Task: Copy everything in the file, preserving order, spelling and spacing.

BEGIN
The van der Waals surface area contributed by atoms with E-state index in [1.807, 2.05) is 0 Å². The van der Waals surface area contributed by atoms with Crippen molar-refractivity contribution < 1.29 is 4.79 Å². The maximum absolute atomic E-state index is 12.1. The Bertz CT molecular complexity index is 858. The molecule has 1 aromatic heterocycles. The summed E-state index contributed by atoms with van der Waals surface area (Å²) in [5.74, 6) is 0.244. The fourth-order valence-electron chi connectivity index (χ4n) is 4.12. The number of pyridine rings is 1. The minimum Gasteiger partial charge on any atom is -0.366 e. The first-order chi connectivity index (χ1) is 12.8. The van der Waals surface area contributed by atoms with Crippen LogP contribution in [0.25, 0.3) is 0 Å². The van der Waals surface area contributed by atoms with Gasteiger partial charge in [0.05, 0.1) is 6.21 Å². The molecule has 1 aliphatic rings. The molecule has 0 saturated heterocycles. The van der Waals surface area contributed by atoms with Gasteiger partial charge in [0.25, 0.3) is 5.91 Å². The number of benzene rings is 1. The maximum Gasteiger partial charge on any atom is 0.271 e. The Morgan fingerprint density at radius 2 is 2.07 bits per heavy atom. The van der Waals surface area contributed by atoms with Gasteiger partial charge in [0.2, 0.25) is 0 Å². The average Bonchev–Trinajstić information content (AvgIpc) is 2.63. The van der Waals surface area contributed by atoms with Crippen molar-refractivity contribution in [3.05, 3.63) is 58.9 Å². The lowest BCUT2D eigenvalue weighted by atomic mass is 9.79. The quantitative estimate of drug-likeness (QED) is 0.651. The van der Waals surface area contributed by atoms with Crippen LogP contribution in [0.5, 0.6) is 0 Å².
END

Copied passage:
The van der Waals surface area contributed by atoms with E-state index in [1.807, 2.05) is 0 Å². The van der Waals surface area contributed by atoms with Crippen molar-refractivity contribution < 1.29 is 4.79 Å². The maximum absolute atomic E-state index is 12.1. The Bertz CT molecular complexity index is 858. The molecule has 1 aromatic heterocycles. The summed E-state index contributed by atoms with van der Waals surface area (Å²) in [5.74, 6) is 0.244. The fourth-order valence-electron chi connectivity index (χ4n) is 4.12. The number of pyridine rings is 1. The minimum Gasteiger partial charge on any atom is -0.366 e. The first-order chi connectivity index (χ1) is 12.8. The van der Waals surface area contributed by atoms with Crippen LogP contribution in [0.25, 0.3) is 0 Å². The van der Waals surface area contributed by atoms with Gasteiger partial charge in [0.05, 0.1) is 6.21 Å². The molecule has 1 aliphatic rings. The molecule has 0 saturated heterocycles. The van der Waals surface area contributed by atoms with Gasteiger partial charge in [0.25, 0.3) is 5.91 Å². The number of benzene rings is 1. The maximum Gasteiger partial charge on any atom is 0.271 e. The Morgan fingerprint density at radius 2 is 2.07 bits per heavy atom. The van der Waals surface area contributed by atoms with Gasteiger partial charge in [0.2, 0.25) is 0 Å². The average Bonchev–Trinajstić information content (AvgIpc) is 2.63. The van der Waals surface area contributed by atoms with Crippen molar-refractivity contribution in [3.05, 3.63) is 58.9 Å². The lowest BCUT2D eigenvalue weighted by atomic mass is 9.79. The quantitative estimate of drug-likeness (QED) is 0.651. The van der Waals surface area contributed by atoms with Crippen LogP contribution in [0.5, 0.6) is 0 Å².